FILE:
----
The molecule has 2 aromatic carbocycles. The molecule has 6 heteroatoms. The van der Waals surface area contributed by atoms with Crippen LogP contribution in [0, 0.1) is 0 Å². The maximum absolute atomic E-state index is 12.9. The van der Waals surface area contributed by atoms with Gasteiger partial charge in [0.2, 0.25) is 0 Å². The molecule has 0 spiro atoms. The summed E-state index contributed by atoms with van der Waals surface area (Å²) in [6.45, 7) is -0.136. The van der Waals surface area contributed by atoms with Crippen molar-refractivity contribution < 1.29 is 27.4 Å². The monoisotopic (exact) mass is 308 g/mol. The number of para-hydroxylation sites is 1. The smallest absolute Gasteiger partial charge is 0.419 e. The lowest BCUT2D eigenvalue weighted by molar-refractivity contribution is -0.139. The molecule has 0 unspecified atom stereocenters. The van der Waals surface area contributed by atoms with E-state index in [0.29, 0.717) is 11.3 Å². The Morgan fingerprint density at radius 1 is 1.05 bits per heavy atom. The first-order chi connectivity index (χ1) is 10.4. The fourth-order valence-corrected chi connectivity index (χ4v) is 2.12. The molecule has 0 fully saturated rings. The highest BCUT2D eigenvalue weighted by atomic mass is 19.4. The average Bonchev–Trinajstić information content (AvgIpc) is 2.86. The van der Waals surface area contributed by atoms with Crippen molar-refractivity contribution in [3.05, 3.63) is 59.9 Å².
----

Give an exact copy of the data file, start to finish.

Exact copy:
The molecule has 2 aromatic carbocycles. The molecule has 6 heteroatoms. The van der Waals surface area contributed by atoms with Crippen LogP contribution in [0, 0.1) is 0 Å². The maximum absolute atomic E-state index is 12.9. The van der Waals surface area contributed by atoms with Gasteiger partial charge in [0.2, 0.25) is 0 Å². The molecule has 0 spiro atoms. The summed E-state index contributed by atoms with van der Waals surface area (Å²) in [6.45, 7) is -0.136. The van der Waals surface area contributed by atoms with Crippen molar-refractivity contribution < 1.29 is 27.4 Å². The monoisotopic (exact) mass is 308 g/mol. The number of para-hydroxylation sites is 1. The smallest absolute Gasteiger partial charge is 0.419 e. The lowest BCUT2D eigenvalue weighted by molar-refractivity contribution is -0.139. The molecule has 0 unspecified atom stereocenters. The van der Waals surface area contributed by atoms with E-state index in [0.29, 0.717) is 11.3 Å². The Morgan fingerprint density at radius 1 is 1.05 bits per heavy atom. The first-order chi connectivity index (χ1) is 10.4. The fourth-order valence-corrected chi connectivity index (χ4v) is 2.12. The molecule has 0 fully saturated rings. The highest BCUT2D eigenvalue weighted by atomic mass is 19.4. The average Bonchev–Trinajstić information content (AvgIpc) is 2.86. The van der Waals surface area contributed by atoms with Crippen molar-refractivity contribution in [3.05, 3.63) is 59.9 Å².